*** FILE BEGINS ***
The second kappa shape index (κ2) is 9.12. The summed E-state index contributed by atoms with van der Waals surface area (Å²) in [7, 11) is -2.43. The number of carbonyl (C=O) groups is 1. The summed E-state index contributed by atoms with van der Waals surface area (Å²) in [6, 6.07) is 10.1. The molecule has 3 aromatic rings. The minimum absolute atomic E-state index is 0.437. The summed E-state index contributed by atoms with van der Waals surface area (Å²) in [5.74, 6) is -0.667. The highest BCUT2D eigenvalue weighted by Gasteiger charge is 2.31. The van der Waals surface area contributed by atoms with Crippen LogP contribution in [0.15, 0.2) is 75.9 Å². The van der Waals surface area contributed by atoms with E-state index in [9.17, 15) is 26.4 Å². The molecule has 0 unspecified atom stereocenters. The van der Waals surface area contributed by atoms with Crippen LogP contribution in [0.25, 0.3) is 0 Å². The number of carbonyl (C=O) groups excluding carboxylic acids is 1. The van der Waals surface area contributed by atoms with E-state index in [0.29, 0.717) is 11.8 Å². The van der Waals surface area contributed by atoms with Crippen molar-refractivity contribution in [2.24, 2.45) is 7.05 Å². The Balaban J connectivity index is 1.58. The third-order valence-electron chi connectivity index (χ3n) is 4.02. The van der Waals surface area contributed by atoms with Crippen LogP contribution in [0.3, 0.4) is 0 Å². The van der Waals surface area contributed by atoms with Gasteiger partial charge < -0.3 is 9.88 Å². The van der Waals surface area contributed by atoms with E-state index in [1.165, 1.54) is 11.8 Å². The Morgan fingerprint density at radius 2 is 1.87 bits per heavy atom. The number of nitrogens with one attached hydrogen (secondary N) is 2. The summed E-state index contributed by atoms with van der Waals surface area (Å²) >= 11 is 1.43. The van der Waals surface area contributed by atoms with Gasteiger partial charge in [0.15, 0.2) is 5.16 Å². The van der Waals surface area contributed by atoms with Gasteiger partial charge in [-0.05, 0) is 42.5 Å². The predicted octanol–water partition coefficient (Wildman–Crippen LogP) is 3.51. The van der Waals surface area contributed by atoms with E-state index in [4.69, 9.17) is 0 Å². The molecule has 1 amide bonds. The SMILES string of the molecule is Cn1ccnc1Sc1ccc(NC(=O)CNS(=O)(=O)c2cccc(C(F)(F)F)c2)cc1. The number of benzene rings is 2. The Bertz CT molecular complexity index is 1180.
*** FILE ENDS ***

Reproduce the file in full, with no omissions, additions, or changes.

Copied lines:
The second kappa shape index (κ2) is 9.12. The summed E-state index contributed by atoms with van der Waals surface area (Å²) in [7, 11) is -2.43. The number of carbonyl (C=O) groups is 1. The summed E-state index contributed by atoms with van der Waals surface area (Å²) in [6, 6.07) is 10.1. The molecule has 3 aromatic rings. The minimum absolute atomic E-state index is 0.437. The summed E-state index contributed by atoms with van der Waals surface area (Å²) in [5.74, 6) is -0.667. The highest BCUT2D eigenvalue weighted by Gasteiger charge is 2.31. The van der Waals surface area contributed by atoms with Crippen LogP contribution in [0.15, 0.2) is 75.9 Å². The van der Waals surface area contributed by atoms with E-state index in [9.17, 15) is 26.4 Å². The molecule has 0 unspecified atom stereocenters. The van der Waals surface area contributed by atoms with Crippen LogP contribution in [0.25, 0.3) is 0 Å². The number of carbonyl (C=O) groups excluding carboxylic acids is 1. The van der Waals surface area contributed by atoms with E-state index in [0.29, 0.717) is 11.8 Å². The van der Waals surface area contributed by atoms with Crippen molar-refractivity contribution in [2.24, 2.45) is 7.05 Å². The Balaban J connectivity index is 1.58. The third-order valence-electron chi connectivity index (χ3n) is 4.02. The van der Waals surface area contributed by atoms with Crippen LogP contribution in [0.3, 0.4) is 0 Å². The van der Waals surface area contributed by atoms with Gasteiger partial charge < -0.3 is 9.88 Å². The van der Waals surface area contributed by atoms with E-state index in [1.165, 1.54) is 11.8 Å². The Morgan fingerprint density at radius 2 is 1.87 bits per heavy atom. The number of nitrogens with one attached hydrogen (secondary N) is 2. The summed E-state index contributed by atoms with van der Waals surface area (Å²) >= 11 is 1.43. The van der Waals surface area contributed by atoms with Gasteiger partial charge in [0.15, 0.2) is 5.16 Å². The van der Waals surface area contributed by atoms with Gasteiger partial charge in [-0.05, 0) is 42.5 Å². The predicted octanol–water partition coefficient (Wildman–Crippen LogP) is 3.51. The van der Waals surface area contributed by atoms with E-state index in [4.69, 9.17) is 0 Å². The molecule has 1 amide bonds. The SMILES string of the molecule is Cn1ccnc1Sc1ccc(NC(=O)CNS(=O)(=O)c2cccc(C(F)(F)F)c2)cc1. The number of benzene rings is 2. The Bertz CT molecular complexity index is 1180.